A maltreated piglet runs into a pond before finding itself in a surreal underworld and encountering dogs in latex costumes. In the DOUBLE FEATURE with Marianna Simnett we delve into a world of grotesque experiences and explore the borders between our own body and that of the other.
The prologue lasts a good minute: A person walks purposefully along a field. He holds a bucket in one hand, the contents of which will soon become apparent, and in the other something like hedge clippers. On the soundtrack you hear pigs, who a minute later are also captured by the camera. While you slowly piece together the images in your head to form a narrative and begin to suspect what is about to happen, the edited film makes short work of it: In a close-up the piglet’s tail is cut off. The screaming, bleeding creature flees onto the field, runs past some cows, and eventually ends up in a pond which quickly turns red from the bleeding wound. And you are drawn further still into the incredibly strange world of “The Severed Tail” (2022) by Marianna Simnett, a three-channel video installation, which she presented at the 59th Venice Biennale. In the next scene the piglet, now a person in costume and no longer a living animal, enters a surreal underworld that it will not leave until the end of the video.
The border between one’s own body and that of the other person
This underworld is inhabited by mythical and hybrid creatures which seem to have come from fairy tales or old mythological sagas. “No tears please, piggy. They’re wasted here,” a creature says to it before it sets out through the underworld full of fetishes. Here, the piglet which is still suffering from having its tail docked encounters dogs in latex costumes, crosses gloomy rooms full of other suffering creatures, and is forced to take part in a grotesque competition before it finally meets King Seahorse, who wants to take over its body. In many works Marianna Simnett addresses physical sensations, pains, and the border between one’s own body and that of another person. “‘The Severed Tail’ is very much about coping and surviving in this current climate of extreme distance and alienation and finding fantastical wild possibilities within that, trying to find new ways of living, even if that means living not in your own body and taking on the guise of someone else,” says the British artist in an interview.
Simnett has also performed such physical changes to her own body as part of her artistic work: In “The Needle and the Larynx” (2016) she had Botox injected into her larynx muscles – a procedure normally undertaken by men to make their voice sound deeper. Another work to explore medical procedures and feelings of discomfort with one’s own body is “Blood in my milk” (2018), while in “Udder” (2014) the artist explores the intersection between nature and technology using a fully-automated dairy as an example of this.
Wounded animal bodies also feature in Marianna Simnett’s “Prayers for Roadkill” (2022): For the stop-motion film the artist had the bodily remains of animals killed in road accidents collected, taxidermized, and stuffed. In the style of a children’s film, Simnett places the lifeless bodies in a narration, which is more reminiscent of the body-horror genre – the animals repeatedly mistreat one another and lose body parts before finally dying, only for the horror to then begin again in another setting. So in Marianna Simnett's grotesque worlds of experience the bodies are always both: the source and foundation of all ecstatic sensations and simultaneously the cause of the biggest insecurity and isolation.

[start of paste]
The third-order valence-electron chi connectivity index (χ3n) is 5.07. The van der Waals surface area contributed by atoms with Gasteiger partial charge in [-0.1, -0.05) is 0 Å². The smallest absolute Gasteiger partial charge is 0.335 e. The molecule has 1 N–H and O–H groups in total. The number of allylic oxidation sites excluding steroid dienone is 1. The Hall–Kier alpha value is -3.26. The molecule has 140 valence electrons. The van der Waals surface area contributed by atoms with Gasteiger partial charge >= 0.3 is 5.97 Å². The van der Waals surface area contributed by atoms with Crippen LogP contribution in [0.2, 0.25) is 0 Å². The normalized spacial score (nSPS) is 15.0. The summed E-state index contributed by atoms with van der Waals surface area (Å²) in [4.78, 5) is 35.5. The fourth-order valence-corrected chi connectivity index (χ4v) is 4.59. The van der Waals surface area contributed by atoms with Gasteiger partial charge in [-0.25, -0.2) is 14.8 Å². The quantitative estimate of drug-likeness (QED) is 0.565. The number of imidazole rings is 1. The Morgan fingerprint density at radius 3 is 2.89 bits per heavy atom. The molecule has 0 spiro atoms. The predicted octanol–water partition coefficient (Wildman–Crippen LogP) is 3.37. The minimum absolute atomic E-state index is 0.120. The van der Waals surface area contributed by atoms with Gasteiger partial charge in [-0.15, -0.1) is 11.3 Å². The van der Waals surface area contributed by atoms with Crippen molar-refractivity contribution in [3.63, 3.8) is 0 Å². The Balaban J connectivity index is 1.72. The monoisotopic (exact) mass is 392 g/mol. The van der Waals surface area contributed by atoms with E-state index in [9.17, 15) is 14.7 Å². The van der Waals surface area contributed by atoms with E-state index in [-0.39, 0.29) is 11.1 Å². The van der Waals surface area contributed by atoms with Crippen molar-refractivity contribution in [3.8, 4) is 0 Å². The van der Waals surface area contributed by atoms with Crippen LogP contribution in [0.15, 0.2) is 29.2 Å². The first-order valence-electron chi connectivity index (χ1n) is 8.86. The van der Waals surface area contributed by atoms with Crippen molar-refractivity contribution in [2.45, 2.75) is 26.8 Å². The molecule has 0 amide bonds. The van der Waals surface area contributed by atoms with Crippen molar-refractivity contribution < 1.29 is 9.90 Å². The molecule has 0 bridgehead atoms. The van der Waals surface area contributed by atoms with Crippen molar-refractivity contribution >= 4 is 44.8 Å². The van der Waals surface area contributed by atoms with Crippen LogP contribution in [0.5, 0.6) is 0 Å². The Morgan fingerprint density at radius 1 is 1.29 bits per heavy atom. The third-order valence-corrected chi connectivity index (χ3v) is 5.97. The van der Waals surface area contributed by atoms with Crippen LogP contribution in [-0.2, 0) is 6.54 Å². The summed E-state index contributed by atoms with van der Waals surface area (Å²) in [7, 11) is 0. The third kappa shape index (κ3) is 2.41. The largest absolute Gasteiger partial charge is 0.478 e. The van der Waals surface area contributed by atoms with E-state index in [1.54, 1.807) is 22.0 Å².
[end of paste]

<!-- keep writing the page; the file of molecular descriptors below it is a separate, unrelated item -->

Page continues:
A useless farmer meets a useless cow
In Buster Keaton’s “Go West” (1925), which Marianna Simnett chose as the other film, the story also revolves around an animal. In the silent movie comedy Keaton plays the young Friendless, a hobo in search of a better life, who has gone west full of hope. Through a series of unfortunate coincidences, the destitute man ends up in the American prairie and takes a job on a cattle ranch even though he has no previous experience of such work. The young cow Brown Eyes faces different problems altogether: Because she can’t give any milk, she is moved to a field with the other animals set aside for slaughter. A close bond develops between Friendless, the useless farmer and Brown Eyes, the useless cow and the vagabond soon does all he can to protect the animal from certain death.
This parody of a Western uses humor to contradict everything that would normally dominate the typical Western through to the 1970s: steely masculinity, independence, and an instrumental relationship to the nature you are in direct contact with on a daily basis. In the same way that the hapless hobo Friendless protects Brown Eyes the cow from the dangers in her environment the cow can be said to make the man her protégé. A sense of unease about one’s own body also runs through the film like a red thread, be it in the clumsy movements of Friendless, or the apparent uselessness of the animal whose sad gaze seems to reflect the misery of its existence (a useless farm animal destined to be slaughtered. It is only in the encounter between the two outliers that this unequal couple get an inkling of a better life. “My body is a cage,” Peter Gabriel once sang, “You're standing next to me, My mind holds the key.”